NEW ORLEANS — Democrat Edwin W. Edwards crushed former Ku Klux Klan leader David Duke on Saturday to win a Louisiana governor's election keenly watched around the nation as a referendum on race relations and voter discontent.
With 99% of the precincts reporting, Edwards, a three-time former governor, defeated Duke, a Republican state representative, by 61% to 39%. The vote totals were Edwards 1,061,233, Duke 681,278.
More than 78% of Louisiana's 2.2 million voters cast ballots in the race, easily surpassing the previous turnout record of 69.56% set in the 1979 gubernatorial election.
Edwards' decisive triumph capped an often bizarre contest. It pitted Duke, a former Ku Klux Klan grand wizard and Nazi sympathizer, against Edwards, whose last term as governor in the mid-1980s was marred by federal racketeering charges against him.
In a passionate but grave victory speech Saturday night, Edwards declared: "Tonight Louisiana became first, first to turn back the merchant of hate, the master of deceit."
But, in chilling tones, he added: "I say to all of America tonight that there will be other places and other times where there will be other challenges by David Dukes. They, too, will be peddling bigotry and division as their elixir of false hope. . . . America be on guard!"
In his concession speech at a Baton Rouge hotel, Duke remained defiant, declaring: "The candidate may have lost, but the message goes out loud and clear across Louisiana and across this whole country."
Duke said he had "no plans to run for any other office." But he quickly added: "I must say, that's at this time."
Still, for Duke, Saturday's result represented a stunning rebuke that saw him lose ground from the 44% of the vote he received in a 1990 challenge to U.S. Sen. J. Bennett Johnston. Duke was even routed in his home base of Jefferson Parish, polling only about 40% of the vote there.
"He's right that Louisiana voters sent a message, but it was a rejection of Duke and the politics he stands for," said Lance Hill, executive director of the Louisiana Coalition Against Racism and Nazism, an anti-Duke group.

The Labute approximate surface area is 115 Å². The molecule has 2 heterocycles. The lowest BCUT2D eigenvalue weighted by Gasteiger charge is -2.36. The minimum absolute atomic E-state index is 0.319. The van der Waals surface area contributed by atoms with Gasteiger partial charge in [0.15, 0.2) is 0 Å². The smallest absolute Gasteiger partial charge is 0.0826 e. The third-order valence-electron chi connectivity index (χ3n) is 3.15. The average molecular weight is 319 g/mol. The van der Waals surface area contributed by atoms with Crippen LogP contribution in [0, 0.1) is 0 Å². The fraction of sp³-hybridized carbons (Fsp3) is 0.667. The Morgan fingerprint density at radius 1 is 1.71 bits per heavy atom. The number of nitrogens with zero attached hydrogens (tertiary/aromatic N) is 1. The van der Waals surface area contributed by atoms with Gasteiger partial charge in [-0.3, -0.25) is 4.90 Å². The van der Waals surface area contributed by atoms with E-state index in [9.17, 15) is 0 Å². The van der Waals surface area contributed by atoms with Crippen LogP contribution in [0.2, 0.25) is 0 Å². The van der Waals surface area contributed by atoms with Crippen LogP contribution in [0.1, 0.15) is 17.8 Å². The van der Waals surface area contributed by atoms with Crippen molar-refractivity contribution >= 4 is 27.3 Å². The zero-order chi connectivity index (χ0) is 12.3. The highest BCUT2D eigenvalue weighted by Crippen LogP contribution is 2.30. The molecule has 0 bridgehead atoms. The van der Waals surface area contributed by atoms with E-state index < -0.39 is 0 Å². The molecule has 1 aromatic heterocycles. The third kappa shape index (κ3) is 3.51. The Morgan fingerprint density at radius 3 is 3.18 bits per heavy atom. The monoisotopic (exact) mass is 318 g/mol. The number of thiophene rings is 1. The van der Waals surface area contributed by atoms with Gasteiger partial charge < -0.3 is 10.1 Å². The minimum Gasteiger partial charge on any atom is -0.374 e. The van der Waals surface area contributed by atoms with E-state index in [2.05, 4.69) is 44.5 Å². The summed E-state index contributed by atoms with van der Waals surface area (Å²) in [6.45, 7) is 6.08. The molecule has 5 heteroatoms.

At Edwards' headquarters in New Orleans' Monteleone Hotel, a huge crowd spilled out from the ballroom into the lobby and out into the street beyond. News of the landslide victory ignited a Mardi Gras-like celebration, with supporters singing and dancing through the street.
Emotions ran almost as high during the day. Voters surged into polling booths to settle an election that had mesmerized, revolted and ultimately exhausted the state. Black voters came out in vast numbers in an effort to stop Duke, who based his campaign largely on such racially tinged issues as welfare reform and affirmative action.
Duke, whose background has dominated the race, voted at a local elementary school under a canopy of television lights and microphones that followed him to the edge of the booth.
As is his custom, Edwards spent Election Day out of sight, talking with precinct leaders from his headquarters after voting by absentee ballot.
The campaign drew reporters from around the world and sparked interest from around the nation.
Duke's crusade attracted hundreds of financial contributions from California, New York, Florida and Texas. Out-of-state volunteers also traveled to Louisiana to join his effort.
Those rallying to Edwards' side included Bob Mulholland, political director of the California Democratic Party, who on Friday flew to Louisiana to deliver a $1,000 check to the former governor's campaign and knock on doors in the get-out-the-vote drive.
"If Duke wins, he will make people who are serious racists feel they can do a lot more public things," Mulholland said.
Many Louisianians have been anguished by the critical shadow Duke's ascent has cast over their state, and among his opponents the drive to see him repudiated has become as much a moral as a political necessity.
"I want to make sure you understand we're all not full of hate, we're all not racists," New Orleans attorney Rick Duplantier told a reporter last week. "He's just not what we stand for down here."
And yet others across the state have heard echoes of their own deepest beliefs in Duke's astringent attacks on government, affirmative action and welfare recipients, and his promise of "equal rights for everybody."
"I want him to be governor because it's about time for somebody to stand up for white people," Frank Stieffel, a shipyard worker from Metairie, said as he cheered at a high-spirited Duke rally Friday night.
Such competing viewpoints dazed and divided the state to a degree unmatched by any political campaign in memory. The preserve of Huey Long and Earl Long, of fragile alliances and lasting enmities, Louisiana has long experienced politics as drama, politics as farce, but for many here this is something new: politics as tragedy. "It's the most frightening thing I've ever experienced," said Duplantier. "It's a civil war."